Expand Deferred Action for Childhood Arrivals (DACA) Program

We will expand eligibility for DACA to encompass a broader class of children.  DACA eligibility was limited to those who were under 31 years of age on June 15, 2012, who entered the U.S. before June 15, 2007, and who were under 16 years old when they entered.  DACA eligibility will be expanded to cover all undocumented immigrants who entered the U.S. before the age of 16, and not just those born after June 15, 1981.  We will also adjust the entry date from June 15, 2007 to January 1, 2010.  The relief (including work authorization) will now last for three years rather than two.

Extend Deferred Action to Parents of U.S. Citizens and Lawful Permanent Residents

DHS will extend eligibility for deferred action to individuals who (i) are not removal priorities under our new policy, (ii) have been in this country at least 5 years, (iii) have children who on the date of this announcement are U.S. citizens or lawful permanent residents, and (iv) present no other factors that would make a grant of deferred action inappropriate.  These individuals will be assessed for eligibility for deferred action on a case-by-case basis, and then be permitted to apply for work authorization, provided they pay a fee.  Each individual will undergo a thorough background check of all relevant national security and criminal databases, including DHS and FBI databases. With work-authorization, these individuals will pay taxes and contribute to the economy.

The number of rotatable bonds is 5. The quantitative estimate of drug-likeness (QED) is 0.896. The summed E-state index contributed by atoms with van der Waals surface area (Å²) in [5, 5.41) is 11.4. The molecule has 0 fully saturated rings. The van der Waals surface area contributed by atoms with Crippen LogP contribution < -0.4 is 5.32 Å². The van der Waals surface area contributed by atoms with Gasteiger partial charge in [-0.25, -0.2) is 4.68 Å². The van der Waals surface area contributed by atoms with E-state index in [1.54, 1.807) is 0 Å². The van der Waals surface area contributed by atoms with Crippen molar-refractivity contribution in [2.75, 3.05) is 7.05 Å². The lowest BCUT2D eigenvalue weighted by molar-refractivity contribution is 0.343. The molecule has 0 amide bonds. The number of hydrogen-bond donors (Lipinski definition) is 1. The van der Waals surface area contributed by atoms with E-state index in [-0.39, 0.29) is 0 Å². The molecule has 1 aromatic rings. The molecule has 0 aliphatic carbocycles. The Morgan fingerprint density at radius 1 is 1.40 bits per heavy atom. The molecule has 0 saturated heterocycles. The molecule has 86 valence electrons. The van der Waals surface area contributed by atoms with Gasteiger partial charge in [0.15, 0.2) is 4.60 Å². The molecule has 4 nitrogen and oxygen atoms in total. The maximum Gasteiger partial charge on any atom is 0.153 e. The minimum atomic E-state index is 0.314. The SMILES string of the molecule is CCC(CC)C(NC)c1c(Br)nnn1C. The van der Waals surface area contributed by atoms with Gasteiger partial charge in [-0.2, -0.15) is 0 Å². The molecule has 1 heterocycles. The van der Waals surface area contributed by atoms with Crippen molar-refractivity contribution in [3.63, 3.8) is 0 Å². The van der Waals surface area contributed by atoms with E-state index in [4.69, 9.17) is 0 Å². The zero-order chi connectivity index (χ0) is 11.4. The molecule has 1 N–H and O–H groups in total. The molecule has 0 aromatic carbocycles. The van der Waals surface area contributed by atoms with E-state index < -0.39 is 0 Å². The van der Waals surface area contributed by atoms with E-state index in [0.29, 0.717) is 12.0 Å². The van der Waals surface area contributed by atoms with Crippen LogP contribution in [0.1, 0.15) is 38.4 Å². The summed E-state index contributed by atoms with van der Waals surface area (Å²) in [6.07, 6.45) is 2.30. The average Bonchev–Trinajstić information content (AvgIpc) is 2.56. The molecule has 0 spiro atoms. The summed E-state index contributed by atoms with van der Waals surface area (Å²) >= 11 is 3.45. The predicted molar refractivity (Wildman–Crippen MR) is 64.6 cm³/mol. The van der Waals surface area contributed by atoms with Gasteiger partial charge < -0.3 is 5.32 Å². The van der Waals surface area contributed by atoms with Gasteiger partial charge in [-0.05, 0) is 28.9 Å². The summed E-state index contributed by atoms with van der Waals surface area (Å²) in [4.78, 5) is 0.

Expand Provisional Waivers to Spouses and Children of Lawful Permanent Residents

The provisional waiver program DHS announced in January 2013 for undocumented spouses and children of U.S. citizens will be expanded to include the spouses and children of lawful permanent residents, as well as the adult children of U.S. citizens and lawful permanent residents.  At the same time, we will further clarify the “extreme hardship” standard that must be met to obtain the waiver.

Revise Parole Rules